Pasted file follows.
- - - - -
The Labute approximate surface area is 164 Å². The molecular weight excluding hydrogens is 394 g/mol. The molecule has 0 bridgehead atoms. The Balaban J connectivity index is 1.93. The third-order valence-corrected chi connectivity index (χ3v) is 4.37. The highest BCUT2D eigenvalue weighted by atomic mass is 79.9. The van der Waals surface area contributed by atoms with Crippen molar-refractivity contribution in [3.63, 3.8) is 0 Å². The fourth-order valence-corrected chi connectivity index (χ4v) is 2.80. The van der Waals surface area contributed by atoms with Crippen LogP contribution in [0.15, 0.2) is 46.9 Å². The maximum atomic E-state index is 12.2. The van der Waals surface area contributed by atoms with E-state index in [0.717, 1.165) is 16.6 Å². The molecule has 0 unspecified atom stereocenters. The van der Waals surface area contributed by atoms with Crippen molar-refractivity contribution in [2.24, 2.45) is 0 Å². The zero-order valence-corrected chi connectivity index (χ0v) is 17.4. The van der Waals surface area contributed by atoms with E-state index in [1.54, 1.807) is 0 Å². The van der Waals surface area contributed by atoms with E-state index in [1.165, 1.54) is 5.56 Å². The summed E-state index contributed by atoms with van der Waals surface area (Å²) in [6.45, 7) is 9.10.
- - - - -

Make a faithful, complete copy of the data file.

The Labute approximate surface area is 164 Å². The molecular weight excluding hydrogens is 394 g/mol. The molecule has 0 bridgehead atoms. The Balaban J connectivity index is 1.93. The third-order valence-corrected chi connectivity index (χ3v) is 4.37. The highest BCUT2D eigenvalue weighted by atomic mass is 79.9. The van der Waals surface area contributed by atoms with Crippen molar-refractivity contribution in [3.63, 3.8) is 0 Å². The fourth-order valence-corrected chi connectivity index (χ4v) is 2.80. The van der Waals surface area contributed by atoms with Crippen LogP contribution in [0.15, 0.2) is 46.9 Å². The maximum atomic E-state index is 12.2. The van der Waals surface area contributed by atoms with E-state index in [0.717, 1.165) is 16.6 Å². The molecule has 0 unspecified atom stereocenters. The van der Waals surface area contributed by atoms with Crippen molar-refractivity contribution in [2.24, 2.45) is 0 Å². The zero-order valence-corrected chi connectivity index (χ0v) is 17.4. The van der Waals surface area contributed by atoms with E-state index in [1.54, 1.807) is 0 Å². The van der Waals surface area contributed by atoms with E-state index in [1.165, 1.54) is 5.56 Å². The summed E-state index contributed by atoms with van der Waals surface area (Å²) in [6.45, 7) is 9.10.